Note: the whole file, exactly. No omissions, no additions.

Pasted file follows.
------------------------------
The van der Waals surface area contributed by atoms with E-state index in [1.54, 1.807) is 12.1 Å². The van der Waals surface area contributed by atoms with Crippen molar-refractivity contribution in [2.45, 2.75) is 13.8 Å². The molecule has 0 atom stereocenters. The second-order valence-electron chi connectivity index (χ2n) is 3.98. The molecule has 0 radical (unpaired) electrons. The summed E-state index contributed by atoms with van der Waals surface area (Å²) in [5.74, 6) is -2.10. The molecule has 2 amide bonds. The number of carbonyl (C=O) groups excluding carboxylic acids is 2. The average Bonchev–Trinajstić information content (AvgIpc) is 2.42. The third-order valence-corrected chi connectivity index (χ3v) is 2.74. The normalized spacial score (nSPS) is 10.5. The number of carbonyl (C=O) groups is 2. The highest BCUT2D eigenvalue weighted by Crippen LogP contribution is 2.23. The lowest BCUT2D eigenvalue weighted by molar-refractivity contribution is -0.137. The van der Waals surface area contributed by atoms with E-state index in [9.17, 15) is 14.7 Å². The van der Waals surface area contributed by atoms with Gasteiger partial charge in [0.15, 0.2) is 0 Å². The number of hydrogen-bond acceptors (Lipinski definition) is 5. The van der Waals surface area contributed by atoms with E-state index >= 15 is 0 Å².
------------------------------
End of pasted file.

The van der Waals surface area contributed by atoms with E-state index in [1.54, 1.807) is 12.1 Å². The van der Waals surface area contributed by atoms with Crippen molar-refractivity contribution in [2.45, 2.75) is 13.8 Å². The molecule has 0 atom stereocenters. The second-order valence-electron chi connectivity index (χ2n) is 3.98. The molecule has 0 radical (unpaired) electrons. The summed E-state index contributed by atoms with van der Waals surface area (Å²) in [5.74, 6) is -2.10. The molecule has 2 amide bonds. The number of carbonyl (C=O) groups excluding carboxylic acids is 2. The average Bonchev–Trinajstić information content (AvgIpc) is 2.42. The third-order valence-corrected chi connectivity index (χ3v) is 2.74. The normalized spacial score (nSPS) is 10.5. The number of carbonyl (C=O) groups is 2. The highest BCUT2D eigenvalue weighted by Crippen LogP contribution is 2.23. The lowest BCUT2D eigenvalue weighted by molar-refractivity contribution is -0.137. The van der Waals surface area contributed by atoms with E-state index in [9.17, 15) is 14.7 Å². The van der Waals surface area contributed by atoms with Gasteiger partial charge in [0.15, 0.2) is 0 Å². The number of hydrogen-bond acceptors (Lipinski definition) is 5. The van der Waals surface area contributed by atoms with E-state index >= 15 is 0 Å².